Pharmacy World and Science

, Volume 23, Issue 5, pp 169–172 | Cite as

Reporting sexual function disorders caused by antipsychotic drugs: is there a role for the community pharmacy?

  • C.A.W. Rijcken
  • J.A.M. Dekens‐Konter
  • L.T.W. de Jong‐van den Berg
  • H. Knegtering


Sexual function disorders are frequent adverse effects of antipsychotic use. These effects can lead to non‐compliance to medication, which dramatically worsen the outcome of the psychotic disease. Detecting sexual dysfunction by the carers may be difficult, since feelings of embarrassment may occur in both care‐taker as in patient. In order to prevent underreporting, strategies to recognise sexual dysfunction should be developed, based upon collaboration between care providers of the psychotic patient. Community pharmacies in many countries can detect non‐compliance to medication in prescription data and report this to psychiatric services of the patient. Exchanging information by cross‐sectoral networks may optimise the disease management of the psychotic patient.

Antipsychotic drug Adverse effect Sexual Disorders Compliance 


Unable to display preview. Download preview PDF.

Unable to display preview. Download preview PDF.


  1. 1.
    Arnt J. Pharmacological differentiation of classical and novel antipsychotics. Int Clin Psychopharm 1998;13:S7-S14.Google Scholar
  2. 2.
    Casey DE. Tardive dyskinesia and atypical antipsychotic drugs. Schizophr Res 1999;35:S61-6.Google Scholar
  3. 3.
    Coffey M. Psychosis and medication: strategies for improving adherence. Br J Nurs 1999;8:225-30.Google Scholar
  4. 4.
    Dickson RA, Glazer WM. Neuroleptic-induced hyperprolactinemia. Schizophr Res 1999;35:S75-86.Google Scholar
  5. 5.
    Ghadirian AM, Chouinard G, Annable L. Sexual dysfunction and plasma prolactin levels in neuroleptic-treated schizophrenic outpatients. J Nerv Ment Dis 1982;170:463-7.Google Scholar
  6. 6.
    Ghitlin MJ. Psychotropic medications and their effects on sexual function: diagnosis, biology, and treatment approaches. J Clin Psych 1994;55:406-13.Google Scholar
  7. 7.
    Kinon BJ, Lieberman JA. Mechanisms of actions of atypical antipsychotic drugs: a critical analysis. Psychopharm 1996;124:2-34.Google Scholar
  8. 8.
    Knegtering H, Lambers PA, Prakken G, Ten Brink C. Serum prolactin levels and sexual dysfunctions in antipsychotic medication, such as risperidone: a review. Acta Neuropsychiatrica 2000;12:19-26.Google Scholar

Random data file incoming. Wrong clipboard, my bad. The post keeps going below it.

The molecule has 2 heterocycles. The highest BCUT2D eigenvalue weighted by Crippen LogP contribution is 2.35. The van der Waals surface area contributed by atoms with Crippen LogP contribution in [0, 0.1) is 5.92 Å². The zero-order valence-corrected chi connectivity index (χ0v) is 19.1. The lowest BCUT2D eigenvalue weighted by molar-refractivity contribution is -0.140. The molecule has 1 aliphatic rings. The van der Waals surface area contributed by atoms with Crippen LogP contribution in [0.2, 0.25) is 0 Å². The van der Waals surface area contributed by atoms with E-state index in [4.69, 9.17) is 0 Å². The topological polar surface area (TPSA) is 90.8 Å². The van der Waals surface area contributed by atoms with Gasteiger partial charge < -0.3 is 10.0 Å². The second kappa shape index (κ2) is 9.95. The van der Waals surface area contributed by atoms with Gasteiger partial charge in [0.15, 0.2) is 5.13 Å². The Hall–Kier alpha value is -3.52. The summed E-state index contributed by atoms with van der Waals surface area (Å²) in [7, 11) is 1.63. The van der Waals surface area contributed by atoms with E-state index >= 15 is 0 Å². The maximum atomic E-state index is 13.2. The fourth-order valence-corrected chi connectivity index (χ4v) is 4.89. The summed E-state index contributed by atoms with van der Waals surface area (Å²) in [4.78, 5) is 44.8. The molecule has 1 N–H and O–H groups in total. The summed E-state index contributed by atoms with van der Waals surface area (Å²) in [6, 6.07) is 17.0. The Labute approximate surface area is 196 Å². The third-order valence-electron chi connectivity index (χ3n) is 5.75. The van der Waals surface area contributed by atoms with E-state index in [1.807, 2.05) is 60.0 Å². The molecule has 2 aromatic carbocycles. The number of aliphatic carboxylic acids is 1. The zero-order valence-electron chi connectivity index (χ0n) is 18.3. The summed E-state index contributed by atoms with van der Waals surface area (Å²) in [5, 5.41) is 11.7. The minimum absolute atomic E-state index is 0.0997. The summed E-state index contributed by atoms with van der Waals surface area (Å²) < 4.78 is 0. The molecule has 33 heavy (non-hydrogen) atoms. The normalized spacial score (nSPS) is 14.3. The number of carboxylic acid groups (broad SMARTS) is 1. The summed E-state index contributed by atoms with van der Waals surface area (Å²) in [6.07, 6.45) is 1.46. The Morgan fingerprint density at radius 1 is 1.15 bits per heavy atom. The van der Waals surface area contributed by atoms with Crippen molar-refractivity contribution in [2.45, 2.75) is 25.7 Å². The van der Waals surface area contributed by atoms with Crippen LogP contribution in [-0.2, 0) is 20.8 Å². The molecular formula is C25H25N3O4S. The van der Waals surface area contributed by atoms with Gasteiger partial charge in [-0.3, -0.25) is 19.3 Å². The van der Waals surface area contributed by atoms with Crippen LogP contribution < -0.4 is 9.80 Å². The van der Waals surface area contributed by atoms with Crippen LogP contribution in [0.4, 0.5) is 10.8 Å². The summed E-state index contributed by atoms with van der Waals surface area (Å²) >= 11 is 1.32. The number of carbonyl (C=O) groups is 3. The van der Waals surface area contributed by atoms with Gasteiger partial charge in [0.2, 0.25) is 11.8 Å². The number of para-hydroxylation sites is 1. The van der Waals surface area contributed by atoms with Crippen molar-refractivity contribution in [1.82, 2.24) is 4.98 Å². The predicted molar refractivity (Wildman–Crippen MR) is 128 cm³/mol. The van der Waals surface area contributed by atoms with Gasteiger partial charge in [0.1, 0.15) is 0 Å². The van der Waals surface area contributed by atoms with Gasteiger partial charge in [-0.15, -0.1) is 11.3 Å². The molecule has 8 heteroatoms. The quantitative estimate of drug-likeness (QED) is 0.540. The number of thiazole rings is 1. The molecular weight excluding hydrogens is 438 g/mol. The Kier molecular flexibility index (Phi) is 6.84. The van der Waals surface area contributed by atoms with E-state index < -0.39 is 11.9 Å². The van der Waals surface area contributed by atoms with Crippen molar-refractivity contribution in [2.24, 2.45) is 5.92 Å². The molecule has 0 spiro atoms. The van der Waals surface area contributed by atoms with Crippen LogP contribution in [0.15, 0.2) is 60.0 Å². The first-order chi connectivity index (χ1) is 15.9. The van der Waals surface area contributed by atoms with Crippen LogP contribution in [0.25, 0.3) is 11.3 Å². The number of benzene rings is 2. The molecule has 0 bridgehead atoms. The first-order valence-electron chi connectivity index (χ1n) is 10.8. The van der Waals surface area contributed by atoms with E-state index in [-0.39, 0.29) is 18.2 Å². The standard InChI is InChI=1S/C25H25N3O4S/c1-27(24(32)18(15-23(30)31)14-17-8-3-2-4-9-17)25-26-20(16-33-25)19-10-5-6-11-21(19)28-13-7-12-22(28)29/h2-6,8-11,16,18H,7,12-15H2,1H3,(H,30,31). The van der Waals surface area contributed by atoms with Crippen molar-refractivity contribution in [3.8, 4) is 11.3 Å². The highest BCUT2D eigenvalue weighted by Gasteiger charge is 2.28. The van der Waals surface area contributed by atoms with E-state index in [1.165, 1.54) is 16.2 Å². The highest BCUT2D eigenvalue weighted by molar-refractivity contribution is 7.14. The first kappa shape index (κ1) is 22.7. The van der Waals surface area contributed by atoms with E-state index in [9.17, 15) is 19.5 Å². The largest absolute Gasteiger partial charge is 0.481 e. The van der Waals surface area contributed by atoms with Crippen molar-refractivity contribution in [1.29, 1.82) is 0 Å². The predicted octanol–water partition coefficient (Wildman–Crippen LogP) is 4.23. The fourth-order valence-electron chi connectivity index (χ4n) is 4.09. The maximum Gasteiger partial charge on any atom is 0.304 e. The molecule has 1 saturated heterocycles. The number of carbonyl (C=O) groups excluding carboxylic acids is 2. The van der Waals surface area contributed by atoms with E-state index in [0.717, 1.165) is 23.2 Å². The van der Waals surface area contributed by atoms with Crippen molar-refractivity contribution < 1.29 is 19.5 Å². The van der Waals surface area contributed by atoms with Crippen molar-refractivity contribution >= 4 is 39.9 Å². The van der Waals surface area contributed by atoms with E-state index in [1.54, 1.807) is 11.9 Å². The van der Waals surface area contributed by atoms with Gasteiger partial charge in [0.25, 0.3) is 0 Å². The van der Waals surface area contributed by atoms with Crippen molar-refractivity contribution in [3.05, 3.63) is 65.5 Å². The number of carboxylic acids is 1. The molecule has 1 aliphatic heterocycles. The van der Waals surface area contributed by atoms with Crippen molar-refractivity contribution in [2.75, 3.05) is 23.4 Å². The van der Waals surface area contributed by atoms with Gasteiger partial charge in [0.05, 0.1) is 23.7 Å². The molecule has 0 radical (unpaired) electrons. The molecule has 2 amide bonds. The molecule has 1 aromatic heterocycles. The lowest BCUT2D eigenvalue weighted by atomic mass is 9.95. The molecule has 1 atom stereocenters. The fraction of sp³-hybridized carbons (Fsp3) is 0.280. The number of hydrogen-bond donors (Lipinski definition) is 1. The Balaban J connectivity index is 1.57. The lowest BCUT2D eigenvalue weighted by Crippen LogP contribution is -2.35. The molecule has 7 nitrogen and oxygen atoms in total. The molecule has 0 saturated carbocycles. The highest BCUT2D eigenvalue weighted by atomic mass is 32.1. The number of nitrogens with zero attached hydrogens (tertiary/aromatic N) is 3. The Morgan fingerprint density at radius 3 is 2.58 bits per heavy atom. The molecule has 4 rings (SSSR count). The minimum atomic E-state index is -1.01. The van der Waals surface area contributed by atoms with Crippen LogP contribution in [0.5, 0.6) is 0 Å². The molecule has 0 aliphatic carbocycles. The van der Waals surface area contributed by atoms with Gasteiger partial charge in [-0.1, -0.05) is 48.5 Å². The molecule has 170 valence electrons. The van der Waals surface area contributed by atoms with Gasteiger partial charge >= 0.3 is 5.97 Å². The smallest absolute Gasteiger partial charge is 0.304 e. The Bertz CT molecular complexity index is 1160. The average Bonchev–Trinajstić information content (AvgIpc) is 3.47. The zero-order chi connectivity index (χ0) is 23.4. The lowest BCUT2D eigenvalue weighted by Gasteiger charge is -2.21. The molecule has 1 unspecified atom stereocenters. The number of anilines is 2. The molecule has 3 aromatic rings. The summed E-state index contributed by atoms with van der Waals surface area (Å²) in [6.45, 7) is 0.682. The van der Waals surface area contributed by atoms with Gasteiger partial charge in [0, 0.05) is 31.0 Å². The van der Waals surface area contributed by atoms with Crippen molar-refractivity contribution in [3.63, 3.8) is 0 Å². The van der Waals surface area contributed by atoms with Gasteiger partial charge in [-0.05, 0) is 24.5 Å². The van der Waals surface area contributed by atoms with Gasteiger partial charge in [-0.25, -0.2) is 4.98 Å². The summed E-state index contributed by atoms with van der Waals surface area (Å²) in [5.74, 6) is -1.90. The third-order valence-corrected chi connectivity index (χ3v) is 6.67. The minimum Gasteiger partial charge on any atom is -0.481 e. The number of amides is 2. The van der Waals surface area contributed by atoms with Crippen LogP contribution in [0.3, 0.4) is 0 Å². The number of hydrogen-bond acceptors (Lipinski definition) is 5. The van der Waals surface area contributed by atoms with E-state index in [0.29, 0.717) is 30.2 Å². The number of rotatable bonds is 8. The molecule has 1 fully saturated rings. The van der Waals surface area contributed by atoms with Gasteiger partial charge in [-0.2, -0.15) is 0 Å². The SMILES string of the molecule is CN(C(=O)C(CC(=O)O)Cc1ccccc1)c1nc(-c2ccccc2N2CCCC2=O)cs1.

9. 9.
    Knegtering H, Boks M, Blijd C, Wiersma D, Van den Bosch RJ. Sexual dysfunctions in patients using risperidone or olanzapine: a randomized trial. Submitted 2001Google Scholar
  10. 10.
    Petty RG. Prolactin and antipsychotic medications: mechanism of action. Schizophr Res 1999; 35: S67-73.Google Scholar
  11. 11.
    Perkins DO. Adherence to antipsychotic mediciations. J Clin Psychiatry 1999;60: S25-S30.Google Scholar
  12. 12.
    Santoni JP, Saubuda S. Adverse events associated with neuroleptic drugs: focus on neuroendocriene reactions. Acta Ther 1995;21:193-304.Google Scholar
  13. 13.
    Sitland-Marken PA, Well G, Froemming JH, Chu CC, Brown CS Psychiatric application of bromocriptine therapy. J Clin Psychiatry 1990;51: 68-82.Google Scholar
  14. 14.
    Salerian AJ, Deibler WE, Vittone BJ, Geyer SP, Drell L, Mirmirani N et al. Sildenafil for psychotropic-induced sexual dysfunction in 31 women and 61 men. J Sex Marital Ther 2000; 26:133-40Google Scholar
  15. 15.
    Solovitz BL, Fisher S, Bryant SG et al. How well can patients discriminate drug-related side effects from extraneous new symptoms? Psychopharmacol Bull 1987;23: 189-192.Google Scholar

Copyright information

© Kluwer Academic Publishers 2001

Authors and Affiliations

  • C.A.W. Rijcken
    • 1
  • J.A.M. Dekens‐Konter
    • 2
  • L.T.W. de Jong‐van den Berg
    • 3
  • H. Knegtering
    • 4
  1. 1.University of GroningenGroningen
  2. 2.Department of Social Pharmacy and PharmacoepidemiologyUniversity of GroningenGroningenThe Netherlands
  3. 3.Department of Social Pharmacy and PharmacoepidemiologyUniversity of GroningenGroningenThe Netherlands
  4. 4.Deptartment of PsychiatryUniversity Hospital GroningenThe Netherlands

Personalised recommendations